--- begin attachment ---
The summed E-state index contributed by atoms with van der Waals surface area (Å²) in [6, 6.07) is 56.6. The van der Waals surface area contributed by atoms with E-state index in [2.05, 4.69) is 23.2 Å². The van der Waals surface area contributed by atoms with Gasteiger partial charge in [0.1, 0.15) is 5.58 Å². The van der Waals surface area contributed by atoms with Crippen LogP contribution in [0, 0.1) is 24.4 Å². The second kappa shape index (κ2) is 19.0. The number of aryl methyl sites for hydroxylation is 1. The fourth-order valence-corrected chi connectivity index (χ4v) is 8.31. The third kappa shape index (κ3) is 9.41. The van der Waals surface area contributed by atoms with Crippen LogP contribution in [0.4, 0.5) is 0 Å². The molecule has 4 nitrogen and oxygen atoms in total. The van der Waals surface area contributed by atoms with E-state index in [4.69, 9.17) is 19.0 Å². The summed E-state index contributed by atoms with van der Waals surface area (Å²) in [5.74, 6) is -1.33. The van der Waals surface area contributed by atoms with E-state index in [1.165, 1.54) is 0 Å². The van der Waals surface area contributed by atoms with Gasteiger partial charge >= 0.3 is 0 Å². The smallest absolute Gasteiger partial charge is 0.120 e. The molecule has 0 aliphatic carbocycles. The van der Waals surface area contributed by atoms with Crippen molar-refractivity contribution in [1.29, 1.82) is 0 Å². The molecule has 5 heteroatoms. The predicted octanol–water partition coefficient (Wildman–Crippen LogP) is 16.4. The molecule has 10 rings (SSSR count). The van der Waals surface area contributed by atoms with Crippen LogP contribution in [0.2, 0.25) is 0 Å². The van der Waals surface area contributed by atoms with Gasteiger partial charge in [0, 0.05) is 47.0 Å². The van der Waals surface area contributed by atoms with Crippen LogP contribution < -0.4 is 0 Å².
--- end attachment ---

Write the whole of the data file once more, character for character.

The summed E-state index contributed by atoms with van der Waals surface area (Å²) in [6, 6.07) is 56.6. The van der Waals surface area contributed by atoms with E-state index in [2.05, 4.69) is 23.2 Å². The van der Waals surface area contributed by atoms with Gasteiger partial charge in [0.1, 0.15) is 5.58 Å². The van der Waals surface area contributed by atoms with Crippen LogP contribution in [0, 0.1) is 24.4 Å². The second kappa shape index (κ2) is 19.0. The number of aryl methyl sites for hydroxylation is 1. The fourth-order valence-corrected chi connectivity index (χ4v) is 8.31. The third kappa shape index (κ3) is 9.41. The van der Waals surface area contributed by atoms with Crippen LogP contribution in [0.4, 0.5) is 0 Å². The molecule has 4 nitrogen and oxygen atoms in total. The van der Waals surface area contributed by atoms with E-state index in [4.69, 9.17) is 19.0 Å². The summed E-state index contributed by atoms with van der Waals surface area (Å²) in [5.74, 6) is -1.33. The van der Waals surface area contributed by atoms with E-state index in [1.165, 1.54) is 0 Å². The van der Waals surface area contributed by atoms with Gasteiger partial charge >= 0.3 is 0 Å². The smallest absolute Gasteiger partial charge is 0.120 e. The molecule has 0 aliphatic carbocycles. The van der Waals surface area contributed by atoms with Crippen molar-refractivity contribution in [1.29, 1.82) is 0 Å². The molecule has 5 heteroatoms. The predicted octanol–water partition coefficient (Wildman–Crippen LogP) is 16.4. The molecule has 10 rings (SSSR count). The van der Waals surface area contributed by atoms with Crippen LogP contribution in [0.2, 0.25) is 0 Å². The van der Waals surface area contributed by atoms with Gasteiger partial charge in [0, 0.05) is 47.0 Å². The van der Waals surface area contributed by atoms with Crippen LogP contribution < -0.4 is 0 Å².